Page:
For Grimm, research organisations should rely less on publication metrics because “people try to manipulate [them].” He noted that DFG is about to change its reviewing system, it signed the DORA declaration and will soon release a new CV template and application guidelines for researchers that put more emphasis on the content of projects.
“At the same time, it’s quite important that the Commission leaves [the reform] in the ownership of science,” said Grimm. “We do not need an alignment for its own sake.”
The German research system has many very diverse players, from universities and funding agencies to networks of researchers which focus on specific areas of study, while the federal government has marginal responsibilities for education and science. The jurisdiction is split among 16 landers and a complex network of universities and research performing organisations, research funders and charities, with a strong commitment to institutional autonomy.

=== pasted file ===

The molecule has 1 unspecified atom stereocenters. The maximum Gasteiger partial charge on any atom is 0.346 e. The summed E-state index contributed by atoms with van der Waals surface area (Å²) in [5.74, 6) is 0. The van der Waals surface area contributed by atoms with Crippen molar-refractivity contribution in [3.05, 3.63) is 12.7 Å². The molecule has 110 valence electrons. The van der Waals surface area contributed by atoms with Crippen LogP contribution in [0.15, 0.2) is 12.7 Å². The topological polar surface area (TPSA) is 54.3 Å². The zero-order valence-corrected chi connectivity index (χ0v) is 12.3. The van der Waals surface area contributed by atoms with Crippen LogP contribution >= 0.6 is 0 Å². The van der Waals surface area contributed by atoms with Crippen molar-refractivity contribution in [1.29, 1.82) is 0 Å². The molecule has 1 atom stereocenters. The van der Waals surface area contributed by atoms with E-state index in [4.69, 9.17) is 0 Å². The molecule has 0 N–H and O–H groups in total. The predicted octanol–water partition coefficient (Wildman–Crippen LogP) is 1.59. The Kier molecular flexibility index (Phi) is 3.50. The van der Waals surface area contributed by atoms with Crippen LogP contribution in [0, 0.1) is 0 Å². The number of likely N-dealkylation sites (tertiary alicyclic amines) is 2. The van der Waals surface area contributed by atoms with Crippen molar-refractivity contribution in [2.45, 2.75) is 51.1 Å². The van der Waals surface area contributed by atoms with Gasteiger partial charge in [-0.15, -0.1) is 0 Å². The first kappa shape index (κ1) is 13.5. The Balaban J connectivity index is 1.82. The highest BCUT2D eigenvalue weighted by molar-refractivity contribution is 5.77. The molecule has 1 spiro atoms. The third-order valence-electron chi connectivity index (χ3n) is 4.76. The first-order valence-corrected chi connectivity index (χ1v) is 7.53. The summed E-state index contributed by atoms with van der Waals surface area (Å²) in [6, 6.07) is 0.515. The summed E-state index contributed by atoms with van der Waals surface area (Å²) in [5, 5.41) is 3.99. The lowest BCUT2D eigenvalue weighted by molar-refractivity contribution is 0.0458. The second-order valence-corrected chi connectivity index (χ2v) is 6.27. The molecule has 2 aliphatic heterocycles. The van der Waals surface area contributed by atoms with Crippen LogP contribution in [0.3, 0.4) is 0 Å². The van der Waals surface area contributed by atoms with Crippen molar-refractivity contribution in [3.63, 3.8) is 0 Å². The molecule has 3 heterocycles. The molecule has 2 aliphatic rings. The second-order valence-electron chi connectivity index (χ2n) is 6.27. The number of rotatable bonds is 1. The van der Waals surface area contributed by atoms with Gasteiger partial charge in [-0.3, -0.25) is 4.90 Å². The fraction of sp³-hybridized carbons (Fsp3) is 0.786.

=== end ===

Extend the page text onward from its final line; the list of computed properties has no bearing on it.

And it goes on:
The Commission began gathering opinions from stakeholders in early 2021 to move the reform forward, but German research institutes were not very keen to jump on the Brussels policy bandwagon and became concerned about a potential top-down binding agreement.
Last month, the Commission sent an email to a core group of research stakeholders who are participating in the negotiations, asking them to give input to a draft agreement by 26 April. The responses will inform talks to be held today at an online stakeholder assembly.
The agreement is being drafted by a team of representatives from the European University Association (EUA) and Science Europe, together with Karen Stroobants, a former chemistry researcher who is now a policy adviser to various research institutions in Europe. The Commission took on the role of “facilitator”.
In addition to the drafting team, the Commission has helped set up a core group of 20 organisations at EU and national level. The Commission has also put together a list of nearly 300 organisations who wished to sign the agreement on the reform.